According to her classmate, Mann "knows more about the Foreign Service than anyone around." She played a role in drawing up and pushing through the Foreign Service Act of 1980 while working for then-Rep. John Buchanan (R-Ala.). "I know the Foreign Service life," Mann says, tilting her mop of blond hair to one side."All of my friends are in the service. And I've traveled a lot," she says. "Been to 40 countries in all."

John Jones, a black man in his 40s, says "wanderlust" sparked his decision to leave a comfortable home, a successful law practice and a "good life" in the United States. Jones is one of the class' six students to enter the Foreign Service through a special affirmative action program. He is also one of 14 married people in the group. "My wife is excited about it," the father of two young children explains. "This fulfills our dream to travel, to get out of the United States and see the world."

"I'm taking a cut in pay," Jones says. Most entry level officers will receive between $17,000 and $28,000 for the first year. "But my work was getting boring. The service seems exciting to me, maybe because I'm a real history nut."

This class of "A-100" has examined and reexamined their reasons for joining the service -- as well as their hopes and expectations of it -- since the day the program began. Part "rap sessions" and part strategical planning, classes are decidedly informal even in the midst of the most serious discussions.

The topic is ethics and the class immerses itself for three hours in discussions of six case studies, outlined in detail in a 50-page package of articles and stories. First on the list is "The Ambassador White Affair," based on the removal this year of Robert White, former ambassador to El Salvador. The career diplomat was removed from his post and later resigned after he spoke out strongly and publicly against administration policy in the wartorn Central American nation -- a move contrary to the Foreign Service oath which pledges public loyalty and private dissent.

"I happen to agree with White's ideas about El Salvador," begins Henry Levine, a 30-year-old Brooklyn native who spent three recent years in Taiwan teaching English and learning Chinese. "But what he did was wrong."

Several students raise their voices in objection.

Levine continues, "Someone would have to show me that his comments would have had less impact had he resigned the day before he made them." More raised voices. "I just don't know how you can run a State Department if people can speak out while still employed," Levine concludes.

"It takes a lot of guts to resign," junior officer personnel director and FSI instructor Charlie Magee says to laughter and applause.

The class moves on to the next ethical study -- this one suggested by Magee and taken from personal experience.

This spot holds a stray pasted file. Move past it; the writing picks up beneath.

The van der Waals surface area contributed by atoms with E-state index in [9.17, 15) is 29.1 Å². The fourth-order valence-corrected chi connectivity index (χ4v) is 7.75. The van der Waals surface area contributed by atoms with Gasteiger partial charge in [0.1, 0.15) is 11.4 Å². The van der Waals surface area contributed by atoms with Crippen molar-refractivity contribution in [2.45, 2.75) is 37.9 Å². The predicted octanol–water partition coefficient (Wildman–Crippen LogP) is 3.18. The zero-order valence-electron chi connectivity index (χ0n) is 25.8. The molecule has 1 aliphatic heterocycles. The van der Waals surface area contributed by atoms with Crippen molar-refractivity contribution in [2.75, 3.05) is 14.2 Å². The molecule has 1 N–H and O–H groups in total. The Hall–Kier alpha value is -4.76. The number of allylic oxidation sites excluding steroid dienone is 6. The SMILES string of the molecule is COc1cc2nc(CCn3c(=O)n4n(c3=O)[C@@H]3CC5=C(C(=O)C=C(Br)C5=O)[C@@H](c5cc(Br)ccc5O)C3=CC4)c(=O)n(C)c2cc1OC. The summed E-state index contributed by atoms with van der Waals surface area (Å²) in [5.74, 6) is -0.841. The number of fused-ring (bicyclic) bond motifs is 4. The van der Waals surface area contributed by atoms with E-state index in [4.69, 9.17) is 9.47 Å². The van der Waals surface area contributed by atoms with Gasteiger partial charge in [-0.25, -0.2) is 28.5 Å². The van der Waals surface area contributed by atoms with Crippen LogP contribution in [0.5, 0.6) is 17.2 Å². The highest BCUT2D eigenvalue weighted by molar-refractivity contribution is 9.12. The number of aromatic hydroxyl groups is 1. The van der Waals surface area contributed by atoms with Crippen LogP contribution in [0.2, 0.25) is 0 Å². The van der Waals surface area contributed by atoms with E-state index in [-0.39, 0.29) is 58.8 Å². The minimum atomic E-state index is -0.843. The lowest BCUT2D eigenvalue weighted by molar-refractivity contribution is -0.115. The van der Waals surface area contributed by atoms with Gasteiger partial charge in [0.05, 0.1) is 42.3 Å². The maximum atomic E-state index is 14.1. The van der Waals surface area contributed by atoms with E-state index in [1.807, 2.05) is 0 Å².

"You're going to get a lot of bribes as visa officers," Magee begins. "Say that one day a sweet, cute little old lady enters your office and applies for a visa. You hope that everything is fine with her papers, and luckily everything is. So you issue her papers and you say goodbye. But as soon as she's out the door and down the hall, you notice that she's left you a warm, delicious-smelling apple tart. What do you do?"

"I really think that a Foreign Service officer has got to be like Caesar's wife," says Renee Tiorac. "She's got to be above all suspicion."

"No, eat the damn thing. It's not going to hurt anyone," counters Bill Jones from another corner of the room. His voice is joined by choruses of "Eat it, eat it," until the class erupts into rowdy laughter.

"It was delicious," Magee says, smiling wryly.

Even as the students thrash out ethics and policy matters, however, FSI instructors work at lowering the recruits's expectations of the service. Letters from recent graduates line the wall in the orientation headquarters. "Cut the session on place settings, wine glasses and the proper method of holding one's butter knife," begins one tongue-in-cheek letter from Beirut. "Instead, use the time to learn how to handle submachine guns."

"In this course, we want to give our students an encyclopedia of the Foreign Service experience," Schmeil explains. Part of this effort is achieved through a series of courses entitled "Anthuria IIX." Another mythical nation, Anthuria is in ferment. The ambassador is kidnaped (though just for 45 minutes) and a few weeks later, the vice president of the United States is visiting. "We do this exercise to introduce the class to the day-to-day workings of an embassy," Schmeil says.

So involved with the workings of Anthuria are the members of "A-100" that a group of them wrote the country a national anthem. "We hail to thee Anthuria, Our own, our native land," the first verse begins. "World leader in malaria, v.d., typhoid and sand."

"I think we encourage a sense of humor -- maybe not consciously -- but we do like people to understand that they're part of a large bureaucracy and in one of these, no one is indispensable," Magee says. He adds also that the students are "as varied in their politics as the rest of the population."

Magee remembers that when he joined the service 20 years ago, jokes and informality were rare commodities."But it's interesting," he says. "Today we're still looking for the same kind of career diplomat." He lists off the characteristics of "the ideal officer": bright, dedicated, disciplined, loyal to U.S. foreign policy, with a sense of adventure and intellectual courage.

"I'd say this class comes pretty close to that," Magee smiles.

"Except I think that there's more of a questioning spirit now. And certainly a better sense of humor."